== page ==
Crimea has returned to its historical Russian homeland and will never again be part of Ukraine, its prime minister has said.
Sergei Aksyonov told the BBC the annexation of the peninsula by Russia one year ago had been a "democratic act".
Meanwhile, in a pre-recorded interview which aired on Sunday, Russian President Vladimir Putin revealed that Russia was preparing to use nuclear weapons in fear of an attack amid the Ukraine crisis, according to claims aired on state TV on Sunday (15 March).
In the film, Putin said the life of ex-Ukrainian leader Viktor Yanukovych had been in danger, and added Russians in Crimea were in danger before Russia annexed it.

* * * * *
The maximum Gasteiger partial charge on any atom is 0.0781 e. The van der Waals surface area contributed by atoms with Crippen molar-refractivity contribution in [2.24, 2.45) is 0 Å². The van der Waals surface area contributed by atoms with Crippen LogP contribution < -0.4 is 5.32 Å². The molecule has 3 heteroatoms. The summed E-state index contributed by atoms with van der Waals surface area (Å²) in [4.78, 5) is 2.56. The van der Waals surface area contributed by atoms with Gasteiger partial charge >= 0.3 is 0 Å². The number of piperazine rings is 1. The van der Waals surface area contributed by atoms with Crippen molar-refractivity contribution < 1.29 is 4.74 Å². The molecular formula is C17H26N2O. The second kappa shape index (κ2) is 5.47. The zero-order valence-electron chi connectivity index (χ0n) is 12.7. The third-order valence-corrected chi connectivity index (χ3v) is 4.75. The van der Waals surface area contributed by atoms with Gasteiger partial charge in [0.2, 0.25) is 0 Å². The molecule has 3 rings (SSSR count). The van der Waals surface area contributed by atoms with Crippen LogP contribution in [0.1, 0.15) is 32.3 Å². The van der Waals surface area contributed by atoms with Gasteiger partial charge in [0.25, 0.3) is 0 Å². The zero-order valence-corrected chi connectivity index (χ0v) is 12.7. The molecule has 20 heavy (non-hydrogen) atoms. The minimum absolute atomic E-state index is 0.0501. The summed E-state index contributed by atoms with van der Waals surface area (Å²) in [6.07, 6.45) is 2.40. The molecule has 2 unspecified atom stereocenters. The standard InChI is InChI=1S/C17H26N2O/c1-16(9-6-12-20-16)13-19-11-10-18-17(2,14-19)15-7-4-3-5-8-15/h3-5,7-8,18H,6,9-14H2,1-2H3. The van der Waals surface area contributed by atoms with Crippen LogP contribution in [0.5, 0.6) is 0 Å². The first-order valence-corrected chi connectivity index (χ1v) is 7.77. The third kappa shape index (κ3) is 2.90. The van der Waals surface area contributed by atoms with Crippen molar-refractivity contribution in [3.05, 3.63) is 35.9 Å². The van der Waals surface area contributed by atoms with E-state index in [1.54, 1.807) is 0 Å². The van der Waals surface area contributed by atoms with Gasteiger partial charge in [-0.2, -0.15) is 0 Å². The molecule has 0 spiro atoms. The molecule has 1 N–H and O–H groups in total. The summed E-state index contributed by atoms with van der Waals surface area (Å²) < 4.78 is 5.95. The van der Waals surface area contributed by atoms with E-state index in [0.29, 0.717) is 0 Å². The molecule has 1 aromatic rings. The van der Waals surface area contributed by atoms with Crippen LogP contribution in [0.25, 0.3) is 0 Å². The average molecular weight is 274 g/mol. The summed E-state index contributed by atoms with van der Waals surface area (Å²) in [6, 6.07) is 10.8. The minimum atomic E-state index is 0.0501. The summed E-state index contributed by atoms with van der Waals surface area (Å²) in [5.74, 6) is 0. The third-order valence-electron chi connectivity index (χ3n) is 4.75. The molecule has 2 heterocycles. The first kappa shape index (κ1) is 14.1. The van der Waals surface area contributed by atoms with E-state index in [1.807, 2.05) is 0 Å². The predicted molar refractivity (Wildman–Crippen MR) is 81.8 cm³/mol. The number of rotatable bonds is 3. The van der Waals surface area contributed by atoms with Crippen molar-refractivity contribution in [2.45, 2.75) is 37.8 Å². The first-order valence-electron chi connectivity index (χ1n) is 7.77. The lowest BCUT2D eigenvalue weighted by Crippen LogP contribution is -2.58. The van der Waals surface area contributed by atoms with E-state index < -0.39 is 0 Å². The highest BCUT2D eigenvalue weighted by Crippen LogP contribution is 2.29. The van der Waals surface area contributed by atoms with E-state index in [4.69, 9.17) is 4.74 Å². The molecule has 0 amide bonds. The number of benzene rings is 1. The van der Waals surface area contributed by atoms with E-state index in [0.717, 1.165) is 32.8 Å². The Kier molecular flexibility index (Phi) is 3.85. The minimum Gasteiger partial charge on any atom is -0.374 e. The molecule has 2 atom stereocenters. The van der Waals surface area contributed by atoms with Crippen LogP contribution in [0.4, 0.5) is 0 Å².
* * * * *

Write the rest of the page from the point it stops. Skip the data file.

In a documentary, titled 'Crimea: The Road Back Home', Putin said on Russia's desire to use nuclear weapons: "We were ready to do this ... [Crimea] is our historical territory. Russian people live there. They were in danger. We cannot abandon them."
The leader, who said he ordered the annexation weeks before a referendum was held, has not been seen in public since 5 March, leading to speculation that he has suffered a stroke or has been ousted in a coup.
Despite international condemnation, Crimea was formally absorbed into Russia on 18 March after a disputed referendum boycotted by Crimeans loyal to Ukraine.